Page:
Independent Institutional Review Board approvals at participating hospitals were pursued - Beth Israel Deaconess Medical Center Committee on Clinical Investigations (2015P000004): Brain Data Science Contributing Collaborators Consortium (July 1st, 2015); Massachusetts General Brigham Human Research Protection Program (2013P001024): A Database to Support Large-Scale Acute Care Research (October 24th, 2013); Yale Human Investigation Committee (111009342): Urgent Inpatient EEG and Multimodality Monitoring Databank; The Medical Research Ethics Committee Twente (K12-01): EEG measurements in the ICU (January 2nd, 2012); Erasme Hospital Ethics Committee (P2014/119): Critical Care EEG Monitoring Research Database (May 30, 2014). Need for informed consent was waived by the institutional review board at all participating centers for analysis of data obtained as part of routine medical care. Informed consent was obtained on clinical follow up from surviving patients in the University of Twente cohort.


We gratefully acknowledge support from the The AWS Open Data Sponsorship Program, which allows us to share this data with the research community.  

Conflicts of Interest

M.V.P is founder of Clinical Science Systems. Clinical Science Systems did not contribute funding nor played any role in the study. M.B.W. is a co-founder of Beacon Biosignals. Beacon Biosignals did not contribute funding nor played any role in the study.


  1. Yan, S., Gan, Y., Jiang, N. et al. The global survival rate among adult out-of-hospital cardiac arrest patients who received cardiopulmonary resuscitation: a systematic review and meta-analysis. Crit Care 24, 61 (2020).
  2. Dankiewicz J, Cronberg T, Lilja G, et al. Hypothermia versus Normothermia after Out-of-Hospital Cardiac Arrest. N Engl J Med. 2021;384:2283–2294.
  3. Elmer J, Torres C, Aufderheide TP, Austin MA, Callaway CW, Golan E, Herren H, Jasti J, Kudenchuk PJ, Scales DC, Stub D, Richardson DK, Zive DM; Resuscitation Outcomes Consortium. Association of early withdrawal of life-sustaining therapy for perceived neurological prognosis with mortality after cardiac arrest. Resuscitation. 2016 May;102:127-35. doi: 10.1016/j.resuscitation.2016.01.016. Epub 2016 Feb 3. PMID: 26836944; PMCID: PMC4834233.
  4. Amorim E, Rittenberger JC, Zheng JJ, et al. Continuous EEG monitoring enhances multimodal outcome prediction in hypoxic-ischemic brain injury. Resuscitation. 2016;109:121–126.
  5. Hofmeijer J, Beernink TMJ, Bosch FH, Beishuizen A, Tjepkema-Cloostermans MC, van Putten MJAM. Early EEG contributes to multimodal outcome prediction of postanoxic coma. Neurology. 2015;85:137–143.
  6. Zheng W-L, Amorim E, Jing J, et al. Predicting neurological outcome in comatose patients after cardiac arrest with multiscale deep neural networks. Resuscitation. 2021;169:86–94.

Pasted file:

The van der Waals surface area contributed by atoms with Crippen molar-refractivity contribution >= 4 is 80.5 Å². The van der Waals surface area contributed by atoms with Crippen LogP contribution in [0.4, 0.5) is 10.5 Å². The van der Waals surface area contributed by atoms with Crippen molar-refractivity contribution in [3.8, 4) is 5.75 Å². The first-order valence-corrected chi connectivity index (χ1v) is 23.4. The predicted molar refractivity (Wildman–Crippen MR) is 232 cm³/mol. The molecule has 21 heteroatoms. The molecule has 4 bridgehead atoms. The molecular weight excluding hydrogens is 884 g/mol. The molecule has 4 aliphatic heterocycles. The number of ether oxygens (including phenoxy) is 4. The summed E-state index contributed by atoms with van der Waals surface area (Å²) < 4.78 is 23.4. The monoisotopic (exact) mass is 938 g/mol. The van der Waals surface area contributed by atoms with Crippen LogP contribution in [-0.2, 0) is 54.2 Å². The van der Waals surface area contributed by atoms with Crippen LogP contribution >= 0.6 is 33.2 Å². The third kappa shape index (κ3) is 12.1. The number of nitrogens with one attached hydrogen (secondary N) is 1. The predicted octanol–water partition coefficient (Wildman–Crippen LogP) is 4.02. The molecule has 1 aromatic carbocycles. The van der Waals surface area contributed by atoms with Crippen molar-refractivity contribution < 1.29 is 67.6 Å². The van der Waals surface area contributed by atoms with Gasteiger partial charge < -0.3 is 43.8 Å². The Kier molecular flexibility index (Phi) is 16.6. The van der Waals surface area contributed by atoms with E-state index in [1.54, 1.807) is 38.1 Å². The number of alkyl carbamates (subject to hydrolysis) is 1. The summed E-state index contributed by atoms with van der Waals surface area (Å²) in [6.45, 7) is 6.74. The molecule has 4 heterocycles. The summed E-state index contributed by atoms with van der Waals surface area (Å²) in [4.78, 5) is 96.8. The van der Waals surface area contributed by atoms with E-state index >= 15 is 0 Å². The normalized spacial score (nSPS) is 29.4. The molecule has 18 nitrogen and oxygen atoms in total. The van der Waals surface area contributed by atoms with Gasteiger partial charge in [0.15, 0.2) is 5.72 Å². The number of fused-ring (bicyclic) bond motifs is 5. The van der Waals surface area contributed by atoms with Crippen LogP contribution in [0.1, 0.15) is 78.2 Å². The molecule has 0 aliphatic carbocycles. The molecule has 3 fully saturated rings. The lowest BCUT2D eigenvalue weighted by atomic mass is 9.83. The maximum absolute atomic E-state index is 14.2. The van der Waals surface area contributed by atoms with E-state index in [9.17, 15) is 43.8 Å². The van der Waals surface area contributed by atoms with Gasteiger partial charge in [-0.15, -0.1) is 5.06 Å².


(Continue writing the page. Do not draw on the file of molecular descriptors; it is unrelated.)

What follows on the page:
7. Zheng W-L, Amorim E, Jing J, et al. Predicting Neurological Outcome from Electroencephalogram Dynamics in Comatose Patients after Cardiac Arrest with Deep Learning. IEEE Trans Biomed Eng. Epub 2021.:1–1.
  8. Khazanova D, Douglas VC, Amorim E. A matter of timing: EEG monitoring for neurological prognostication after cardiac arrest in the era of targeted temperature management. Minerva Anestesiol. 2021;87:704–713.
  9. Ruijter BJ, van Putten MJAM, van den Bergh WM, Tromp SC, Hofmeijer J. Propofol does not affect the reliability of early EEG for outcome prediction of comatose patients after cardiac arrest. Clin Neurophysiol Off J Int Fed Clin Neurophysiol. 2019;130:1263–1270.
  10. Amorim E, Zheng WL, Ghassemi MM, Aghaeeaval A, Kandhare P, Karukonda V, Lee JW, Herman ST, Sivaraju A, Nicolas Gaspard N, Hofmeijer J, van Putten MJAM, Sameni R, Reyna MA, Clifford GD, Westover MB. The International Cardiac Arrest Research (I-CARE) Consortium Electroencephalography Database. Critical Care Medicine (in print); doi:
  11. Reyna MA, Amorim E, Sameni S, Weigle J, Elola A, Bahrami Rad A, Seyedi S, Kwon H, Zheng, WL and Ghassemi M, van Putten MJAM, Hofmeijer J, Gaspard N, Sivaraju A, Herman S, Lee JW, Westover MB, Clifford GD.: Predicting Neurological Recovery from Coma After Cardiac Arrest: The George B. Moody PhysioNet Challenge 2023. Atlanta, USA: 2023. p. 1:4.
  12. Taccone FS, Horn J, Storm C, et al. Death after awakening from post-anoxic coma: the “Best CPC” project. Crit Care Lond Engl. 2019;23:107.
  13. International Cardiac Arrest EEG Consortium (ICARE) Dataset with Deep Learning.
  14. PhysioNet 2023 Challenge MATLAB Example.
  15. PhysioNet 2023 Challenge Python Example.


Access Policy:
Only registered users who sign the specified data use agreement can access the files.

License (for files):
BDSP Restricted Health Data License 1.0.0

Data Use Agreement:
BDSP Restricted Health Data Use Agreement